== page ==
Monthly Archives: July 2020

Collaboration of PermLab with Johannes Gutenberg University of Mainz, Germany

Category : Achivements , Uncategorized

After winning an Alexander von Humboldt fellowship by Dr. Sadeghnejad, the collaboration of PermLab with the Institut für Geowissenschaften at the Johannes Gutenberg University of Mainz (JGU), Germany has been finally started in early 2020.

Tarbiat Modares University - Tarbiat Modares University
Datei:Johannes Gutenberg-Universität Mainz logo.svg – Wikipedia

The idea of this research collaboration is to define several joint MSc and Ph.D. theses and dissertations on Digital Core Analysis and Deep Learning applications in petroleum engineering and publishing joint papers. One cosupervisor/advisor will be assigned to theses and dissertations from both sides and PermLab’s members will access the HPC infrastructure of JGU during this period.

More good news is underway…

Campus Mainz: Die Uni Mainz in Bildern - damals und heute

Congrats Nader for his first publication

Nader Faramarzi could defend his MSc thesis with a successful grade. Also, he could recently publish his findings in the “Journal of Natural gas Science & Engineering“. Congrats Nader for his achievements and wish him the best.

The response of gas condensate reservoirs is directly influenced by heterogeneity. In such reservoirs, condensate is created around wellbore areas, when the reservoir pressure falls below the dew point pressure. Consequently, the distribution of this condensate bank makes fluid flow in the reservoir even more complicated by changing rock-fluid properties (e.g., relative permeability). This alteration can be assumed as a new heterogeneity, called fluid heterogeneity.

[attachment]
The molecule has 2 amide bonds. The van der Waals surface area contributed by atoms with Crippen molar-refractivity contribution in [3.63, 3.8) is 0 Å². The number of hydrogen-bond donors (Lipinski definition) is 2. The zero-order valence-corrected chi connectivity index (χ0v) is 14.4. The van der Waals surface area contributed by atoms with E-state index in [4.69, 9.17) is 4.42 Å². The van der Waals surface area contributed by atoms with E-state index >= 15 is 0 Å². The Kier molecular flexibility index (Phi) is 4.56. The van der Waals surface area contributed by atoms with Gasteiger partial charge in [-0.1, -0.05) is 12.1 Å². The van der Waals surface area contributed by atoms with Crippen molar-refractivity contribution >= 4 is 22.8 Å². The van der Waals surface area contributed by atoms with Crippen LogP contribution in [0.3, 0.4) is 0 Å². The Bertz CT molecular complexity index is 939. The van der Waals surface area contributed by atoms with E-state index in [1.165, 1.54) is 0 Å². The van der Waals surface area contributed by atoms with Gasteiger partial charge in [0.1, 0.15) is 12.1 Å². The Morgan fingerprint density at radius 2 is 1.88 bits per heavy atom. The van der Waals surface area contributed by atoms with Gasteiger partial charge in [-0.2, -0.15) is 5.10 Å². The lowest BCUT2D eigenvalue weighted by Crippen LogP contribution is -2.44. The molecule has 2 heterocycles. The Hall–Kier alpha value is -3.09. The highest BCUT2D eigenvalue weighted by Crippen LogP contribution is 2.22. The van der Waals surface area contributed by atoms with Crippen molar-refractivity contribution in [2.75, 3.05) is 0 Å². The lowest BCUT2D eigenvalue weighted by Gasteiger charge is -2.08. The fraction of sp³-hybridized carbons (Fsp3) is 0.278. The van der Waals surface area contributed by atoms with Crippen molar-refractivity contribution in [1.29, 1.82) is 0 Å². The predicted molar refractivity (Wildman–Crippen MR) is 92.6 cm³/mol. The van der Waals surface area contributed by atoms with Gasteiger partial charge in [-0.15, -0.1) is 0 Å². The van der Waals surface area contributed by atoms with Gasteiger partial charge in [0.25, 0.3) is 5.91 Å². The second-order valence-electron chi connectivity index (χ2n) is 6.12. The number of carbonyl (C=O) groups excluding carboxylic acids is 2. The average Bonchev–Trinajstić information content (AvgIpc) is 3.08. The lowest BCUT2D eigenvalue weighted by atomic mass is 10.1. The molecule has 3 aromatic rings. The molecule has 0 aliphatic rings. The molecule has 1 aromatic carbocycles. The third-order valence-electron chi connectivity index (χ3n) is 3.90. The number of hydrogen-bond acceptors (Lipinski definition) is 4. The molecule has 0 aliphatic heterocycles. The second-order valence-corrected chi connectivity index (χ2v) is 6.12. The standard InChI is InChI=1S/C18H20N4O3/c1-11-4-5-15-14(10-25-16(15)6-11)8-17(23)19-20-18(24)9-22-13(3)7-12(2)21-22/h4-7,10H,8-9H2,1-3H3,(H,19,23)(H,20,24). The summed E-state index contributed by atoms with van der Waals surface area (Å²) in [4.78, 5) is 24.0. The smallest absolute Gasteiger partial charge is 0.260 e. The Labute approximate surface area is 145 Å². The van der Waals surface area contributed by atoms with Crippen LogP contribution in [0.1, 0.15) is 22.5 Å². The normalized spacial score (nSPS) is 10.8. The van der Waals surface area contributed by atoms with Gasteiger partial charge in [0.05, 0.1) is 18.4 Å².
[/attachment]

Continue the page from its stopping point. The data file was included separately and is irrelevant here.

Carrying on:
Fig. 1: Schematic of the condensate bank around a wellbore with three regions. In Region 3, there is only single-phase gas. In Region 2, gas and immobile condensate coexists. Region 1 contains both mobile condensate and gas phases.

The separation of fluid heterogeneity from rock heterogeneity is a challenging task. The main idea of this study was to investigate the transient pressure responses of a gas condensate reservoir to separate rock and fluid heterogeneities. Different homogeneous and heterogeneous reservoir models of a reservoir were constructed by the geostatistical approach. A commercial reservoir simulator was used to simulate the behavior of different drawdown and buildup scenarios. The fluid was a lean gas condensate selected from one of the Middle East formations. The wavelet transform (WT) approach was implemented to characterize the behavior of condensate banks for both homogeneous and heterogeneous models.

Fig. 2: Schematic of the DWT (i.e., applying high- and low-pass filters) on the pressure-transient data. Approximates and details are created at each level of WT as the outputs.